So, yeah, no question, hiphop owes a debt to the best and worst of being so dude-centered. On the upside it is about male-bonding, autobiographical vulnerability, reportage you don't see on your local news, and, if you are truly willing to listen, some of the best speak-to-the-times poetry this side of Shakespeare, the Beats, and Sonia Sanchez. I cannot tell you how many White devotees have told me they knew nothing about Blacks and Latinos until they began absorbing hiphop culture. Nor have I ignored the throngs of Asian hiphoppers who assiduously study and manifest the culture better than the Black and Latino folks who birthed it. It is an organic cultural (self) education for insiders and outsiders and self-empowerment in the face of impossible odds. At its worst hiphop serves up some of the most destructive and myopic definitions of manhood this side of all the caveman-like things Mick Jagger, Sid Vicious, and other drugged-up and oversexed rockers said and did in their prime. Indeed, like rock 'n' roll, hiphop sometimes makes you think we men don't like women much at all, except to objectify them as trophy pieces or, as contemporary vernacular mandates, as "baby mommas," "chickenheads," or "bitches." But just as it was unfair to demonize men of color in the '60s solely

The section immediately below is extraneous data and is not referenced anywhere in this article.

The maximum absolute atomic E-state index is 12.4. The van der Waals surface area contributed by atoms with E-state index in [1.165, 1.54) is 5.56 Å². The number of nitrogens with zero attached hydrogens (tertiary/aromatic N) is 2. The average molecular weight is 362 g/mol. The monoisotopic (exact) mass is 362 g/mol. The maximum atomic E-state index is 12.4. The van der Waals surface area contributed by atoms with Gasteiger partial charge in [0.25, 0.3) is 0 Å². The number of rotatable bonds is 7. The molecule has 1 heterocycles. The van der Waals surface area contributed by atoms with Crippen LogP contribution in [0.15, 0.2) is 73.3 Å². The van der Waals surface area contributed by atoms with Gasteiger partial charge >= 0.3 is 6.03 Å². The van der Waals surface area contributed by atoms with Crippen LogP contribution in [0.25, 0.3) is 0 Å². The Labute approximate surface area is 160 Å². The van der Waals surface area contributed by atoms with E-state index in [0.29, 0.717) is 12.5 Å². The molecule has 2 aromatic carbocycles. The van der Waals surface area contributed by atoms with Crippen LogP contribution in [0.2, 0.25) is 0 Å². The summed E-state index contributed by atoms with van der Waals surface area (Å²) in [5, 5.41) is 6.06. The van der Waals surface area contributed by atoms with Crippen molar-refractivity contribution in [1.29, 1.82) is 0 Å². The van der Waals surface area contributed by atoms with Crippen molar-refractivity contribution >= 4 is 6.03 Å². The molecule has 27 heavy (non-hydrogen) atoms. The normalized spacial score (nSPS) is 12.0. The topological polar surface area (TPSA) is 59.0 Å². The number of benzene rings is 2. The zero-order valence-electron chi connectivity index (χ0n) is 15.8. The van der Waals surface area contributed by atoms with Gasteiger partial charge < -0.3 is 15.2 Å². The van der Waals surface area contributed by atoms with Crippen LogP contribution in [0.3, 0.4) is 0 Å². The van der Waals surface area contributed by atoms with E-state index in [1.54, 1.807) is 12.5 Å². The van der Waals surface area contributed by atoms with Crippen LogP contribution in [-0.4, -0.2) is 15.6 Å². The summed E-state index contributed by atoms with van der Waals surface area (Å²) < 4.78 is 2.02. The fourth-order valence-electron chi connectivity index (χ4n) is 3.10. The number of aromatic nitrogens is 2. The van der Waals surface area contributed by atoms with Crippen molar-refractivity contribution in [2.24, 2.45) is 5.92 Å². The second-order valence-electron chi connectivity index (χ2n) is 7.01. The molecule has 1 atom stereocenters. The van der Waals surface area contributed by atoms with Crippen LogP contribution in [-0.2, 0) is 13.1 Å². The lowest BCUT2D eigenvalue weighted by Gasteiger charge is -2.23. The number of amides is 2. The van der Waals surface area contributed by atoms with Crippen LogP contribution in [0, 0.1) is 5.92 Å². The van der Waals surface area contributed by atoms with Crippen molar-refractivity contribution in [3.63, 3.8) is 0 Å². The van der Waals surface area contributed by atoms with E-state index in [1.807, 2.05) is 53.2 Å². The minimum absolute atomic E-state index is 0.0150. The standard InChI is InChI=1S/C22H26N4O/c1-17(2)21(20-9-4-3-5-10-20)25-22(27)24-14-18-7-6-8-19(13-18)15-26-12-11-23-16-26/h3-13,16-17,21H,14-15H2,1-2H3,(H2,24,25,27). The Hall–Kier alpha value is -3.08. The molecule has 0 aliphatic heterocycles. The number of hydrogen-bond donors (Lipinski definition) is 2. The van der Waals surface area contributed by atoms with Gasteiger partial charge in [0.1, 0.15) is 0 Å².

as wild-eyed radicals when what they wanted, amidst their fury, was a little freedom and a little power, today it is wrong to categorically dismiss hiphop without taking into serious consideration the socioeconomic conditions (and the many record labels that eagerly exploit and benefit from the ignorance of many of these young artists) that have led to the current state of affairs. Or, to paraphrase the late Tupac Shakur, we were given this world, we did not make it. Which means hiphop did not breed ghettos, poverty, single mothers, fatherlessness, rotten school systems, immorality, materialism, self-hatred, racism, sexism, and the prison-industrial complex that is capturing literally thousands of young Black and Latino males and females each year.